A blog dedicated to the love of guns, gun restoration, repair and customization Thursday, July 9, Marlin Model DL project part 1 I bought this Marlin bolt action.
We originally added a slip on Pachmayr recoil pad, not because of the massive recoil generated by the. It made for a very long length of pull, but my son was a trooper and found a way to shoot it anyway. I figured I would get to it someday The stock is a blond color, probably birch or beech wood.
I would like to stain it a walnut color. At the same time I will fix the back of the stock. Here is how the gun looked like before I started. As with all my projects I like to do a little research on the model of gun I am working on. Model 81 production was resumed in and continued until The gun has a 24" barrel, tubular magazine that holds The DL in the model number stands for Deluxe, which means the gun came with a rear peep sight and sling swivels.
Marlin did not put serial numbers on their. This is what I found: In they switched from standard rifling to Marlin's trademark Micro-groove rifling. In they added an 11mm groove to the top of the receiver for scope mounting. This gun has the Micro-groove rifling and it has a plastic trigger guard but it does not have the grooved receiver. This means that this gun was built sometime between and This Marlin ad is from and appears to show the plastic trigger guard: A reproduction of the original hang tag Here is the damage to the stock: This is a little long for me, but even longer for a women or a young adult.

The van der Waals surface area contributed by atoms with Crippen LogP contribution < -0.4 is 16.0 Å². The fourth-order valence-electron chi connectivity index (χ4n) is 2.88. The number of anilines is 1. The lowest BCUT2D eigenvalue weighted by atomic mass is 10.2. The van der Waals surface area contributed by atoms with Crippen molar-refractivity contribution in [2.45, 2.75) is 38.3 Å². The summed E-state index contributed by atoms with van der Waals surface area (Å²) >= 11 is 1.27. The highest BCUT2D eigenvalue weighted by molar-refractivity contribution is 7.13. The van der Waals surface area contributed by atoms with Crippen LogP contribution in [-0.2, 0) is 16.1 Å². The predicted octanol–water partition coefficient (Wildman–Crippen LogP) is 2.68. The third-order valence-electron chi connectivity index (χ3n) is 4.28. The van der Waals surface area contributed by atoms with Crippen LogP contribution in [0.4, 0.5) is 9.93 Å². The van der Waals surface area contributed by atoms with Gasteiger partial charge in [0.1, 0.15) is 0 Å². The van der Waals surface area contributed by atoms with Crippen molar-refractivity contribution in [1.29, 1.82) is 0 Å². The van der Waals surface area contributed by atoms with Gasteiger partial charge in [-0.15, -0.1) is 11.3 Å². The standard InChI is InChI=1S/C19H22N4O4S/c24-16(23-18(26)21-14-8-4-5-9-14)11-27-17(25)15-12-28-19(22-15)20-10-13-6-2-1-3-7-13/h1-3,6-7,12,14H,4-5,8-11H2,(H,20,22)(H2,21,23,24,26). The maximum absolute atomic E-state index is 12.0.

I will cut some off the butt stock before adding a pad, bringing the LOP to around 13". This would also remove some of the damaged area as well. For the recoil pad, I decided to use a trick I found on one of the online forums.
They have a smooth side on the top and a "grippy" side on the bottom. A recoil pad has three jobs: I'll use the cut-off portion to make the repair. We need to cut the stock, repair the chip, sand, stain and refinish the stock. Before marking the line to cut the stock I checked the pitch angle the angle of the butt relative to the comb. As you can see this gun has a positive pitch angle. This may be important on a shotgun or heavy recoiling rifle setting a positive pitch will help tame recoil , but on this gun that is not a concern, also it will be fired by children and women besides myself so I am not concerned with making it fit me.
I also checked the comb angle and it has a slight upward angle, which is not all that uncommon on a rimfire rifle. I decided to cut the butt at 90 degrees to the comb. I tapped the stock to prevent the saw blade from ripping chips out of the edge and marked the line. I will be using a compound miter saw, so cutting a 90 degree angle will be easy. Now that we know what we want to do, onto to dis-assembly and repair in part 2 Posted by.